Basic HVAC Scheme for Plants
Location of Air Intakes and Exhaust Openings
When possible, cooling should begin with 100 percent outdoor air. Outdoor air louvers should be located opposite major heat sources such as electrical control equipment and transformers. The bottom of the intake louvers should be located a minimum of 2-feet from ground level. Locate louvers away from air polluting sources, such as engine generators, and building exhaust air openings. Avoid locations near light fixtures that tend to attract insects at night. The Uniform Building Code (UBC) provides guidelines for relative location between intake and exhaust air openings. When specific information is not available, allow 50 to 75 feet of space between air intake and exhaust openings. In areas where noise generated by the plant is limited by locally established noise criteria, the location and design of intake openings should be given special consideration. Sound insulation or attenuating equipment may be necessary to prevent unacceptable plant or air conditioning system noise from reflecting through the air intakes into the yard and surrounding area.
The substructure levels of Reclamation plants are always cooler than the main level. In general, air distribution systems should be designed to supply air to the lower levels of the plant and return air from the upper levels. This will allow the warm air to pre-cool as it flows over exposed cold surfaces, such as pipes, discharge lines and penstocks. Air is then circulated and transferred up through areas containing major electrical equipment where many of the heat gains are concentrated. Air supplied directly to generator or motor rooms is usually too hot to transfer to other areas; therefore, it should be exhausted or returned to the air conditioning unit as return air. Air transfer fans are commonly used to move air around the plants. These fans are especially advantageous when space constraints prevent or limit installation of ductwork. Air transfer is normally across the plant and upwards. Air should flow the length of the bay before transferring to the next room or level. The air temperature entering and leaving each space should be calculated to ensure that adequate cooling is still possible.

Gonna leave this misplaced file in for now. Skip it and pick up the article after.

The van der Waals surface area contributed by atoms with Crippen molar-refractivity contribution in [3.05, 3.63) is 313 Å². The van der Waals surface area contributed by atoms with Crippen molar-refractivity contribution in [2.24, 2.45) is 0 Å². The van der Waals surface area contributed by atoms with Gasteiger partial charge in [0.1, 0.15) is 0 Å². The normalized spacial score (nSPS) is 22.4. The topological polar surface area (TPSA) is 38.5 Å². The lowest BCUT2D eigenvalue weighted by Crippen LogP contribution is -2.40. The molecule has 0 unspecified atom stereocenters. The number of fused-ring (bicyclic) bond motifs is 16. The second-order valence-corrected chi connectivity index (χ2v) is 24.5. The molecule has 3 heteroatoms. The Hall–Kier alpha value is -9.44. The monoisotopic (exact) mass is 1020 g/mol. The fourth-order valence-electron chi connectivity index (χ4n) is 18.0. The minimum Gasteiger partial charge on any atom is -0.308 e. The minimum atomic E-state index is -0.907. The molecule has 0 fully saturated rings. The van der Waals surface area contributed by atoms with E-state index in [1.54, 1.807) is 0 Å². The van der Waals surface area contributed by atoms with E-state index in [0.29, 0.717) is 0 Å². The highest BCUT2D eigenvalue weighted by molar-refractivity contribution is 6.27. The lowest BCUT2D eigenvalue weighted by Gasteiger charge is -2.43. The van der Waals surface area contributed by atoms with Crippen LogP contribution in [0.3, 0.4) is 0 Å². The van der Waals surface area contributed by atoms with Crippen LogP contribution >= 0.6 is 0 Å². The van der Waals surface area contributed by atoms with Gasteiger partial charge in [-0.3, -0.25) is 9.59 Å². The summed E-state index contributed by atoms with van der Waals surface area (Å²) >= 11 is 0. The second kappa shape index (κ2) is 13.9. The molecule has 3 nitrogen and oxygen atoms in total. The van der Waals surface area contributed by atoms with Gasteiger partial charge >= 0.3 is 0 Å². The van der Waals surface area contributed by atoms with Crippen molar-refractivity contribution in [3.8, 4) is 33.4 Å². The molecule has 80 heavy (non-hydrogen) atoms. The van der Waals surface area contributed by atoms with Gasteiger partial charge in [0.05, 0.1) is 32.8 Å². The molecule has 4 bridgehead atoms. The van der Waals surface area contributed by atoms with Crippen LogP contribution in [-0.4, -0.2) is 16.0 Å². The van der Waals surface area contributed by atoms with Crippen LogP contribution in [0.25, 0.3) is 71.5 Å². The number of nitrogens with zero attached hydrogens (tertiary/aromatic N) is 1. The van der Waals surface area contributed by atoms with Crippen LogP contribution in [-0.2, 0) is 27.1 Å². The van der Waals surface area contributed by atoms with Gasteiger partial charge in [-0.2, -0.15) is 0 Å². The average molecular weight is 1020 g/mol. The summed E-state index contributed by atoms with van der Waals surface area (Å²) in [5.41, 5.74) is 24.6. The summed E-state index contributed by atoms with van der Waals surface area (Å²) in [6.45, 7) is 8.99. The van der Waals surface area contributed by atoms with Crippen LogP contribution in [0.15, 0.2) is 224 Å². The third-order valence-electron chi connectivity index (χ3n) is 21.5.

Substructure Heating, Cooling, and Ventilation
The substructures of plants are heated and cooled to maintain minimum and maximum temperatures for equipment protection, to prevent freezing, and to ensure personnel comfort. The minimum ambient design temperature is usually 45 ºF for equipment freeze protection. Maximum ambient design temperatures may range from 85 to 95 ºF when refrigeration type conditioning equipment is used, to 104 ºF when minimally conditioned or unconditioned air is used. Areas, such as control rooms and offices that are occupied by sedentary personnel are maintained at 68 to 75 ºF. Air transfer from unit bays to oil, paint, battery, toilet, sumps, janitor, welding, or chemical storage rooms is the preferred method for ventilating these spaces. However, air from these rooms is considered contaminated and must be directly exhausted outdoors away from air intake louvers.
Superstructure Heating, Cooling, and Ventilation
In general, superstructures should not be cooled or heated except in those cases where: temperatures must be maintained to protect equipment from freezing or excessively high temperatures; and Condensation of water on metalwork will cause corrosion or other damage to the metalwork, or where water droplets will cause damage to equipment below. Superstructure ventilation system should be independent of the main HVAC system. The space below the high superstructure ceiling tends to get very hot due to external solar heat gain and rising warm air from internal heat sources. If undisturbed, the air will stratify with the hottest air immediately below the ceiling and progressively cooler air moving towards the conditioned space below. Allowing air to stratify can reduce the cooling load in the conditioned space. Except for the radiant effects (approximately 50 percent for fluorescent and 65 percent for incandescent) the heat gain from lights can be stratified. Furthermore, only the radiant effect from the roof and upper walls (approximately 33 percent) actually reaches the floor level. Because of stratification, only the lower part of the superstructure, i.e. the occupied area needs to be cooled with conditioned air.